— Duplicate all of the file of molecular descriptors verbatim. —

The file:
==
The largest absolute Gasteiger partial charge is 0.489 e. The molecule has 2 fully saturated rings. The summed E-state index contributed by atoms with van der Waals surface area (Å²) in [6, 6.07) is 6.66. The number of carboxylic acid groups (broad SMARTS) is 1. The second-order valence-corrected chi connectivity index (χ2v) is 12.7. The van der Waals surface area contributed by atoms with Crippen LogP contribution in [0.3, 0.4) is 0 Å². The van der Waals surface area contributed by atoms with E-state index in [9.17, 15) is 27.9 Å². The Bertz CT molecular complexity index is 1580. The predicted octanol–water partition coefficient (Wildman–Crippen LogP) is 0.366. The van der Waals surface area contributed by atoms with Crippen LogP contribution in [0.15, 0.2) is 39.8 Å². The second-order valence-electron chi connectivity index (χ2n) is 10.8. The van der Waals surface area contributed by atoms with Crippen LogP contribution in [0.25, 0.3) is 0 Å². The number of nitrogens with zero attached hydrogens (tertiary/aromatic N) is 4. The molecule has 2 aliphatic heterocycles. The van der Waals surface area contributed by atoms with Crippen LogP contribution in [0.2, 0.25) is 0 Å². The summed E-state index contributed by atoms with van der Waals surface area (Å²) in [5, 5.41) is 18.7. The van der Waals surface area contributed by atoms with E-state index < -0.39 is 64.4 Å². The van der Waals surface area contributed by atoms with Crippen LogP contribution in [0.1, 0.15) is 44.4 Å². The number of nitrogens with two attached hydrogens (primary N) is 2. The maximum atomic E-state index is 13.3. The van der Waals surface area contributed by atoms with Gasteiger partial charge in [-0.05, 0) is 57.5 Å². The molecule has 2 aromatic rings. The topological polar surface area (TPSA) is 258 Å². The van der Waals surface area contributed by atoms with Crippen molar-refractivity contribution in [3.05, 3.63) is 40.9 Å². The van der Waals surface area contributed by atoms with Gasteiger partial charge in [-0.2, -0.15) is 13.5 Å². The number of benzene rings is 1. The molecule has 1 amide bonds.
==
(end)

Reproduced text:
The largest absolute Gasteiger partial charge is 0.489 e. The molecule has 2 fully saturated rings. The summed E-state index contributed by atoms with van der Waals surface area (Å²) in [6, 6.07) is 6.66. The number of carboxylic acid groups (broad SMARTS) is 1. The second-order valence-corrected chi connectivity index (χ2v) is 12.7. The van der Waals surface area contributed by atoms with Crippen LogP contribution in [0.3, 0.4) is 0 Å². The van der Waals surface area contributed by atoms with E-state index in [9.17, 15) is 27.9 Å². The Bertz CT molecular complexity index is 1580. The predicted octanol–water partition coefficient (Wildman–Crippen LogP) is 0.366. The van der Waals surface area contributed by atoms with Crippen LogP contribution in [0.15, 0.2) is 39.8 Å². The second-order valence-electron chi connectivity index (χ2n) is 10.8. The van der Waals surface area contributed by atoms with Crippen LogP contribution in [0.25, 0.3) is 0 Å². The number of nitrogens with zero attached hydrogens (tertiary/aromatic N) is 4. The molecule has 2 aliphatic heterocycles. The van der Waals surface area contributed by atoms with Crippen LogP contribution in [0.2, 0.25) is 0 Å². The summed E-state index contributed by atoms with van der Waals surface area (Å²) in [5, 5.41) is 18.7. The van der Waals surface area contributed by atoms with E-state index < -0.39 is 64.4 Å². The van der Waals surface area contributed by atoms with Crippen LogP contribution in [0.1, 0.15) is 44.4 Å². The number of nitrogens with two attached hydrogens (primary N) is 2. The maximum atomic E-state index is 13.3. The van der Waals surface area contributed by atoms with Gasteiger partial charge in [-0.05, 0) is 57.5 Å². The molecule has 2 aromatic rings. The topological polar surface area (TPSA) is 258 Å². The van der Waals surface area contributed by atoms with Crippen molar-refractivity contribution in [3.05, 3.63) is 40.9 Å². The van der Waals surface area contributed by atoms with Gasteiger partial charge in [-0.2, -0.15) is 13.5 Å². The number of benzene rings is 1. The molecule has 1 amide bonds.